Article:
- SVN is going under daily development.  Although this can be taken as a good thing as well?

I'm thinking of going ahead and putting together a proposal to use Subversion and just seeing exactly what happens.  Can't hurt to try right?
lester
Thursday, February 02, 2006
 
 
- is it currently in Alpha phase? (I thought it wasn't, but I can't really find anywhere that says exactly)  If it is, it won't pass the security audit.

There's definitely a version in Alpha.  But there's also stable production code, which is what you should be using.

- the features in SVN aren't enough to make it necessary to change.  I don't really have a position here since I haven't used SVN enough (or at all...).

They aren't enough to make a change necessary from what?  From CVS?  Probably not.  From the condition of no source control at all?  Definitely there's a need to change.

- "Everyone knows CVS and it just works"

They therefor know SVN too.  The command line interface is the same.  The only difference is in how repositories are specified, and I personally find the SVN method easier to remember.  Only the administrative side of things is different.  For daily use most users aren't doing a lot of branching (or they shouldn't be).

- SVN is going under daily development.  Although this can be taken as a good thing as well?

This is definitely a good thing.  Nobody is doing any CVS development, so if there are problems, they stay there.  Have you ever seen a piece of software that didn't have problems?  Didn't think so.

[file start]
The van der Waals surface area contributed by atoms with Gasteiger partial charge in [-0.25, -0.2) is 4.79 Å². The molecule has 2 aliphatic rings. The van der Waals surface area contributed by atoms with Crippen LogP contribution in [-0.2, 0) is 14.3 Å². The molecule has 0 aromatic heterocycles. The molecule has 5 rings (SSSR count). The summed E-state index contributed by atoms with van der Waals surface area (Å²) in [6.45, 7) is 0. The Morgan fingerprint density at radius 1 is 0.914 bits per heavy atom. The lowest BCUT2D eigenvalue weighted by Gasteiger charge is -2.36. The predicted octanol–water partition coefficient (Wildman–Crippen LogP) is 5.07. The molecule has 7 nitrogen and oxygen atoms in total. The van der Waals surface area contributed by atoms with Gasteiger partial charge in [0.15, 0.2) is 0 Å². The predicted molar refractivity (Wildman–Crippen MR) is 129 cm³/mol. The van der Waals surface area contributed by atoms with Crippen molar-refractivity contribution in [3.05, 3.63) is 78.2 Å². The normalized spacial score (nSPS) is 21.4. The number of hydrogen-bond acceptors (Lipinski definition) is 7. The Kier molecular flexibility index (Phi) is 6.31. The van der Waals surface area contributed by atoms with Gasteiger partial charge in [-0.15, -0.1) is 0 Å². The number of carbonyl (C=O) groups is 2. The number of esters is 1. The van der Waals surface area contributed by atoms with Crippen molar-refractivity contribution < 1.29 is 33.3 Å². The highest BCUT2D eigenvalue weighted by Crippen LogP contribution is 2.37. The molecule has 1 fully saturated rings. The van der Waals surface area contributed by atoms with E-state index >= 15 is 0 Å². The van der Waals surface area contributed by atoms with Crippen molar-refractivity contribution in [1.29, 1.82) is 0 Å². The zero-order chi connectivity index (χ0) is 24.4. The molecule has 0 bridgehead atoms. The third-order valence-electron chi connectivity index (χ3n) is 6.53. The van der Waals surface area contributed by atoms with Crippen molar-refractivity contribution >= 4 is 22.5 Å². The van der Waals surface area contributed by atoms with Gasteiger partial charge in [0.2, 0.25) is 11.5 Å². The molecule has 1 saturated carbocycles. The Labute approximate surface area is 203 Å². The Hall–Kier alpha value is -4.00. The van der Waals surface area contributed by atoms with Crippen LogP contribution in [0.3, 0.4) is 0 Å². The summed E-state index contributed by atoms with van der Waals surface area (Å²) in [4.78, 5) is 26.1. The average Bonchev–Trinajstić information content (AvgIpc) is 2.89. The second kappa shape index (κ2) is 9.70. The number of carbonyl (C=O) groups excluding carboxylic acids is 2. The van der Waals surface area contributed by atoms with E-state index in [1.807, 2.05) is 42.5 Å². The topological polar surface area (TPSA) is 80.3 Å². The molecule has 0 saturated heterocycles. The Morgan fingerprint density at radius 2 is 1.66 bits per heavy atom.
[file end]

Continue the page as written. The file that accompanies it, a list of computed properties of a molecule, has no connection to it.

I'm using Subversion myself.  I find that it integrates with other tools better than CVS.  FogBugz, for instance.    Trac doesn't hurt either.

Another advantage that probably hasn't been discussed is integrating it with your Windows network authentication.  By using Apache for Windows, webdav, the apache svn module and the windows authentication module mentioned on the apache svn module page, you can tie your subversion authentication directly to your Windows network authentication.  It sounds a lot harder than it actually is.  I found that all I really needed to do was download the modules, copy them to the right folder, and follow the instructions for modifying the config file.  Everything was really clear and easy to follow.
Clay Dowling Send private email
Thursday, February 02, 2006
 
 
You can always lie to management - use CVS as a generic term and subversion for the actual implementation.

Since CVS stands for Concurrent Versions System you can truthfully say that SVN is 'a' CVS.
Martin Send private email
Thursday, February 02, 2006
 
 
LOL @ Martin.

Also the great points you brought up Clay. I used them when I spoke to my manager and he seems open to it (yes!).

Quick queston, if we run the svnserve server without using SSH tunneling, does this mean that the data is insecure if the connection to the remote server isn't secure?
lester
Thursday, February 02, 2006
 
 
"Quick queston, if we run the svnserve server without using SSH tunneling, does this mean that the data is insecure if the connection to the remote server isn't secure?"

Yes.
clcr
Thursday, February 02, 2006
 
 
lester,

If you slightly interested in Subversion, I've created a guide to setting up Subversion, TortiseSVN, Apache and Visual studio on Windows. I've included all little things that I found necessary to setup a complete environment like publishing scripts etc.

You could have a look through and just take out what suits you if you decide to go the Subversion route.

You can find it here:
 http://geekswithblogs.net/rwillgoss/archive/2005/10/20/57506.aspx
Ralph Send private email
Saturday, February 04, 2006